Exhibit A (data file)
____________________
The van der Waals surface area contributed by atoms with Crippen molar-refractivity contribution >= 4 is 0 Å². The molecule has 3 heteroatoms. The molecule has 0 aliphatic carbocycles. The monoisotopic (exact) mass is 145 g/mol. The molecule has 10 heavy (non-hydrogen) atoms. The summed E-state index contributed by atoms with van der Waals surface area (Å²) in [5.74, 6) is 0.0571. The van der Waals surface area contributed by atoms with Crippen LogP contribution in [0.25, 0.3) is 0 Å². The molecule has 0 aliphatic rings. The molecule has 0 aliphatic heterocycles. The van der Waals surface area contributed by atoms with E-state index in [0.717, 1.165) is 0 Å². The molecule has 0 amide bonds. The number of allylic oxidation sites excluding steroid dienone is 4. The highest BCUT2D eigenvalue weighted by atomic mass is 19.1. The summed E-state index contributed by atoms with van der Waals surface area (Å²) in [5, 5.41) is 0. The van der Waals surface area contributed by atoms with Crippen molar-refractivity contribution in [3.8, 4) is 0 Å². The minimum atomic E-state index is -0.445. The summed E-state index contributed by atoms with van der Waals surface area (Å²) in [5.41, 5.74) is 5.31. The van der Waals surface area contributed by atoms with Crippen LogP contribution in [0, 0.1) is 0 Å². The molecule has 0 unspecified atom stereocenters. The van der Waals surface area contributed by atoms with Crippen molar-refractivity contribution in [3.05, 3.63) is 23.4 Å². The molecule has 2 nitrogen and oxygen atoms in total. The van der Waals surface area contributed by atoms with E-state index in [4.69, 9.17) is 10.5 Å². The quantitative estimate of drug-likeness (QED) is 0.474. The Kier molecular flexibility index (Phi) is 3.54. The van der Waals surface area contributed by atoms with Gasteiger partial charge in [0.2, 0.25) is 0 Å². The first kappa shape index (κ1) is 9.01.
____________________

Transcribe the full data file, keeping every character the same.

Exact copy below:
The van der Waals surface area contributed by atoms with Crippen molar-refractivity contribution >= 4 is 0 Å². The molecule has 3 heteroatoms. The molecule has 0 aliphatic carbocycles. The monoisotopic (exact) mass is 145 g/mol. The molecule has 10 heavy (non-hydrogen) atoms. The summed E-state index contributed by atoms with van der Waals surface area (Å²) in [5.74, 6) is 0.0571. The van der Waals surface area contributed by atoms with Crippen LogP contribution in [0.25, 0.3) is 0 Å². The molecule has 0 aliphatic rings. The molecule has 0 aliphatic heterocycles. The van der Waals surface area contributed by atoms with E-state index in [0.717, 1.165) is 0 Å². The molecule has 0 amide bonds. The number of allylic oxidation sites excluding steroid dienone is 4. The highest BCUT2D eigenvalue weighted by atomic mass is 19.1. The summed E-state index contributed by atoms with van der Waals surface area (Å²) in [5, 5.41) is 0. The van der Waals surface area contributed by atoms with Crippen molar-refractivity contribution in [3.8, 4) is 0 Å². The minimum atomic E-state index is -0.445. The summed E-state index contributed by atoms with van der Waals surface area (Å²) in [5.41, 5.74) is 5.31. The van der Waals surface area contributed by atoms with Crippen LogP contribution in [0, 0.1) is 0 Å². The molecule has 0 unspecified atom stereocenters. The van der Waals surface area contributed by atoms with Crippen molar-refractivity contribution in [3.05, 3.63) is 23.4 Å². The molecule has 2 nitrogen and oxygen atoms in total. The van der Waals surface area contributed by atoms with E-state index in [4.69, 9.17) is 10.5 Å². The quantitative estimate of drug-likeness (QED) is 0.474. The Kier molecular flexibility index (Phi) is 3.54. The van der Waals surface area contributed by atoms with Gasteiger partial charge in [0.2, 0.25) is 0 Å². The first kappa shape index (κ1) is 9.01.